Advertisement

Applied Psychophysiology and Biofeedback

, Volume 36, Issue 4, pp 243–250 | Cite as

Stress Reactivity to Repeated Low-Level Challenges: A Pilot Study

  • Heather E. WebbEmail author
  • Emily C. Fabianke-Kadue
  • Robert R. Kraemer
  • Gary H. Kamimori
  • V. Daniel Castracane
  • Edmund O. Acevedo
Article

Abstract

The purpose of this study was to examine the effects of a mental challenge on cardiovascular and endocrine [epinephrine (EPI), norepinephrine (NE), and cortisol (CORT)] responses to subsequent low-intensity physical exertion. Twelve males (23.25 ± 0.45 years) completed three sessions, including a graded exercise test on a cycle ergometer and two counter-balanced mental stress trials. In the mental challenge-control condition (MC), participants sat quietly for 20 min following a 20 min mental challenge whereas in the mental challenge-exercise condition (MEC) subjects cycled at 35% of maximal oxygen consumption (VO2max) following the mental challenge. Repeated-measures ANOVAs were used to assess state anxiety (SAI), cardiovascular variables, EPI, NE, and CORT levels across time between conditions. Participants reported significantly greater increases in SAI scores immediately after the mental challenge, which then decreased post-challenge in both conditions. Neither EPI or NE demonstrated an alteration in levels in either condition, but CORT significantly increased after the mental challenge in both conditions and then maintained a significantly greater level during the MEC compared to the MC condition from midexercise through 15 min of recovery. Area-under-the-curve calculations for CORT was significantly greater in the MEC compared to the MC. Results suggest that the initial mental challenge may have acted to enhance the overall adrenal response to the subsequent anticipation of and actual participation in the low-level physical challenge.

Keywords

HPA axis SA axis Cortisol Repeated stress Repeated bouts 

Notes

Acknowledgments

This project was supported by a University of Mississippi Graduate Student Council Research Grant. The opinions or assertions contained herein are the private views of the authors and are not to be construed as official or reflecting the opinions of the Department of the Army or the Department of Defense.

References

  1. Acevedo, E. O., Webb, H. E., Weldy, M. L., Fabianke, E. C., Orndorff, G. R., & Starks, M. A. (2006). Cardiorespiratory responses of hi fit and low fit subjects to mental challenge during exercise. International Journal of Sports Medicine, 27(12), 1013–1022.PubMedCrossRefGoogle Scholar
  2. ACSM. (1998). American College of Sports Medicine position stand. The recommended quantity and quality of exercise for developing and maintaining cardiorespiratory and muscular fitness, and flexibility in healthy adults. Medicine and Science in Sports and Exercise, 30(6), 975–991.CrossRefGoogle Scholar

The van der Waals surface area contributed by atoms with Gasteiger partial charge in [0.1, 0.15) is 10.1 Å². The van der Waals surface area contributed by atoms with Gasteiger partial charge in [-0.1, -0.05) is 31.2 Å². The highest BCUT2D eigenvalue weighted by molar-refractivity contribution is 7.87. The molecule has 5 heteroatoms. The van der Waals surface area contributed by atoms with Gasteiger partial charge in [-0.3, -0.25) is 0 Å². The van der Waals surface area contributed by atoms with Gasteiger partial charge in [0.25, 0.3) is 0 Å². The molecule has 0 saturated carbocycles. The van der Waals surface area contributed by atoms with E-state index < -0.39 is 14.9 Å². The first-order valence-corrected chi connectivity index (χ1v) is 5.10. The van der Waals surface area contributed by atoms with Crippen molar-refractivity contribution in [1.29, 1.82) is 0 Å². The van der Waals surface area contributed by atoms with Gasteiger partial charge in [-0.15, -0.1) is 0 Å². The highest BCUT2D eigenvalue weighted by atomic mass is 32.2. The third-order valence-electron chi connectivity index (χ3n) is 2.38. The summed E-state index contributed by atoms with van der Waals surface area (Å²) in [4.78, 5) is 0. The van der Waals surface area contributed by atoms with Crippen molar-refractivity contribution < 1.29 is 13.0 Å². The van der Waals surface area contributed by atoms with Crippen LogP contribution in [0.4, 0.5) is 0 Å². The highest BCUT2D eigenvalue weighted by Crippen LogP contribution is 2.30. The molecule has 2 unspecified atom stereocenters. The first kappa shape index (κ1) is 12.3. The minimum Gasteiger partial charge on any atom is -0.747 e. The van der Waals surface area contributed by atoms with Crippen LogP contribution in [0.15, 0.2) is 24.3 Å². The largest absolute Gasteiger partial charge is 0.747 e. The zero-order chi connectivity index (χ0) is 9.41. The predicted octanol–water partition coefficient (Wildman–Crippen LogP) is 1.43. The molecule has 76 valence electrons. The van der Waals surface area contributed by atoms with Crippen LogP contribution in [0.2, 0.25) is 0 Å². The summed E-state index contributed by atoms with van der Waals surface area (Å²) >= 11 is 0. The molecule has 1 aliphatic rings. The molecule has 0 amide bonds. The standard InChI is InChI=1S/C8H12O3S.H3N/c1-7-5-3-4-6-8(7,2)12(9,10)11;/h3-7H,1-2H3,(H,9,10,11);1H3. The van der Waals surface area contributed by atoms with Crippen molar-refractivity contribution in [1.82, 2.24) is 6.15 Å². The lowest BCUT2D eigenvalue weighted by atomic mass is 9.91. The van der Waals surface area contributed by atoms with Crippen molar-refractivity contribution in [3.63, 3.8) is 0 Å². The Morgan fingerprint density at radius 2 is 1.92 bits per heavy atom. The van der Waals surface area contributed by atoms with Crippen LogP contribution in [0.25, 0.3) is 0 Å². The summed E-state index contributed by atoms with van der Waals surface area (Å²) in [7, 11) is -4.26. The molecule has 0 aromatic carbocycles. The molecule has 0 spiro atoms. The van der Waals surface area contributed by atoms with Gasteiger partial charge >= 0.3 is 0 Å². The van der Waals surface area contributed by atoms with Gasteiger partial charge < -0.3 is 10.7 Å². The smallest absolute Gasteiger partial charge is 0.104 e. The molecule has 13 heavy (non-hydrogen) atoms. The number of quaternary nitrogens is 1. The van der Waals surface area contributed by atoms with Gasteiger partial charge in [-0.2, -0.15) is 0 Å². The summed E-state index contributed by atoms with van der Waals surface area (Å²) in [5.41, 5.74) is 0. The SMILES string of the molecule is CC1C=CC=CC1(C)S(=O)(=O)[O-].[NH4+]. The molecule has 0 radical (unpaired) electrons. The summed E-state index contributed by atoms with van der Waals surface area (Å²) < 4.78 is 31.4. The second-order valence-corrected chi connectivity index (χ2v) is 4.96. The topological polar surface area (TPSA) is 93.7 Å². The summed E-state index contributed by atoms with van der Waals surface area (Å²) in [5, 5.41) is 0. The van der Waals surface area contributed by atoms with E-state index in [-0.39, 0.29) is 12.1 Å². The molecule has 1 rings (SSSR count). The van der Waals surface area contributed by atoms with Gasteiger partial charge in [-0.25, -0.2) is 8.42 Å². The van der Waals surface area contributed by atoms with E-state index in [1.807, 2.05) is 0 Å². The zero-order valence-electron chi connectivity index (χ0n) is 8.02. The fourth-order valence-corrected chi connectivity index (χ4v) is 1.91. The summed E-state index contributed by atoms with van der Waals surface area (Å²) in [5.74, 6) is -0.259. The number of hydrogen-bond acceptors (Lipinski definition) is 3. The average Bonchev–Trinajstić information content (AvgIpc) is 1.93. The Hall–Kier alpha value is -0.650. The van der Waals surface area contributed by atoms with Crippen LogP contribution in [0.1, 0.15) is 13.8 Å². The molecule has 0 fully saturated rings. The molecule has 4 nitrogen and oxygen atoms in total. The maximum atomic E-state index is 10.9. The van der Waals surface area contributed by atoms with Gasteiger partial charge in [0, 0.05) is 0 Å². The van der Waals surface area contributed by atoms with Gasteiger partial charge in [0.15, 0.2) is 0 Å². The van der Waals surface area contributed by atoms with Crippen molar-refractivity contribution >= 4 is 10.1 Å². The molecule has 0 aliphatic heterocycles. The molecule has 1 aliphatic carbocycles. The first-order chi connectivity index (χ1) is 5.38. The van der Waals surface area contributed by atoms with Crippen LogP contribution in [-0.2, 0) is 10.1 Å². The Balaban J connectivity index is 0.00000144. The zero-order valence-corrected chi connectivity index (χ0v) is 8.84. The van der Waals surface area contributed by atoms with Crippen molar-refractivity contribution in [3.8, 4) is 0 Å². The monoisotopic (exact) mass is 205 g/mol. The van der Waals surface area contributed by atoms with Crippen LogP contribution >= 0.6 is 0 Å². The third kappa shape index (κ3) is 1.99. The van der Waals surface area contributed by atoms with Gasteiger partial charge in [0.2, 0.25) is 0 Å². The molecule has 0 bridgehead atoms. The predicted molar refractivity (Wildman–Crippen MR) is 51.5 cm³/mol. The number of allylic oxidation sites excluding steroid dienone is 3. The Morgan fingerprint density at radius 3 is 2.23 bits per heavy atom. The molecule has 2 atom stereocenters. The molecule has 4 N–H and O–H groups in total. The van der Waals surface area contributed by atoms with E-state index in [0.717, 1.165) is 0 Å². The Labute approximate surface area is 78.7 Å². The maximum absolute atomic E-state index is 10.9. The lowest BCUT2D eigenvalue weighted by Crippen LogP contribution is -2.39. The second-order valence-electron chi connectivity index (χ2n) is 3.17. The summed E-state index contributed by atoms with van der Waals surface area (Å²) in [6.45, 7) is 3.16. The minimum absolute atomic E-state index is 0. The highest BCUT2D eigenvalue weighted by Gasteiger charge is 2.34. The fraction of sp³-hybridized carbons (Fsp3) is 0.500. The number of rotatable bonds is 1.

3. Allen, M. T., Stoney, C. M., Owens, J. F., & Matthews, K. A. (1993). Hemodynamic adjustments to laboratory stress: The influence of gender and personality. Psychosomatic Medicine, 55(6), 505–517.PubMedGoogle Scholar
  4. Balady, G., Berra, K., Golding, L., Gordon, N., Mahler, D., Myers, J., et al. (2000). Clinical exercise testing. In B. Franklin (Ed.), ACSM’s resource manual for guidelines for exercise testing and prescription (6th ed., p. 368). Philadelphia: Lippincott, Williams & WIlkins.Google Scholar
  5. Boone, J. L. (1991). Stress and hypertension. Primary Care, 18(3), 623–649.PubMedGoogle Scholar
  6. Borer, K. T., Wuorinen, E. C., Lukos, J. R., Denver, J. W., Porges, S. W., & Burant, C. F. (2009). Two bouts of exercise before meals, but not after meals, lower fasting blood glucose. Medicine and Science in Sports and Exercise, 41(8), 1606–1614.PubMedCrossRefGoogle Scholar
  7. Boutcher, S. H., & Nugent, F. W. (1993). Cardiac response of trained and untrained males to a repeated psychological stressor. Behavioral Medicine, 19(1), 21–27.PubMedCrossRefGoogle Scholar
  8. Boutcher, S. H., Nugent, F. W., & Weltman, A. L. (1995). Heart rate response to psychological stressors of individuals possessing resting bradycardia. Behavioral Medicine, 21(1), 40–46.PubMedCrossRefGoogle Scholar
  9. Chrousos, G. P. (1998). Ultradian, circadian, and stress-related hypothalamic–pituitary–adrenal axis activity—A dynamic digital-to-analog modulation. Endocrinology, 139(2), 437–440.PubMedCrossRefGoogle Scholar
  10. Conrad, A., Wilhelm, F. H., Roth, W. T., Spiegel, D., & Taylor, C. B. (2008). Circadian affective, cardiopulmonary, and cortisol variability in depressed and nondepressed individuals at risk for cardiovascular disease. Journal of Psychiatric Research, 42(9), 769–777.PubMedCrossRefGoogle Scholar
  11. Davies, C. T., & Few, J. D. (1973). Effects of exercise on adrenocortical function. Journal of Applied Physiology, 35(6), 887–891.PubMedGoogle Scholar
  12. Devito, A. J., & Kubis, J. F. (1983). Alternate forms of the state-trait anxiety inventory. Educational and Psychological Measurement, 43(3), 729–734.CrossRefGoogle Scholar
  13. Frankenhaeuser, M. (1991). The psychophysiology of workload, stress, and health: Comparison between the sexes. Annals of Behavioral Medicine, 13(4), 197–204.Google Scholar
  14. Gerra, G., Zaimovic, A., Mascetti, G. G., Gardini, S., Zambelli, U., Timpano, M., et al. (2001). Neuroendocrine responses to experimentally-induced psychological stress in healthy humans. Psychoneuroendocrinology, 26(1), 91–107.PubMedCrossRefGoogle Scholar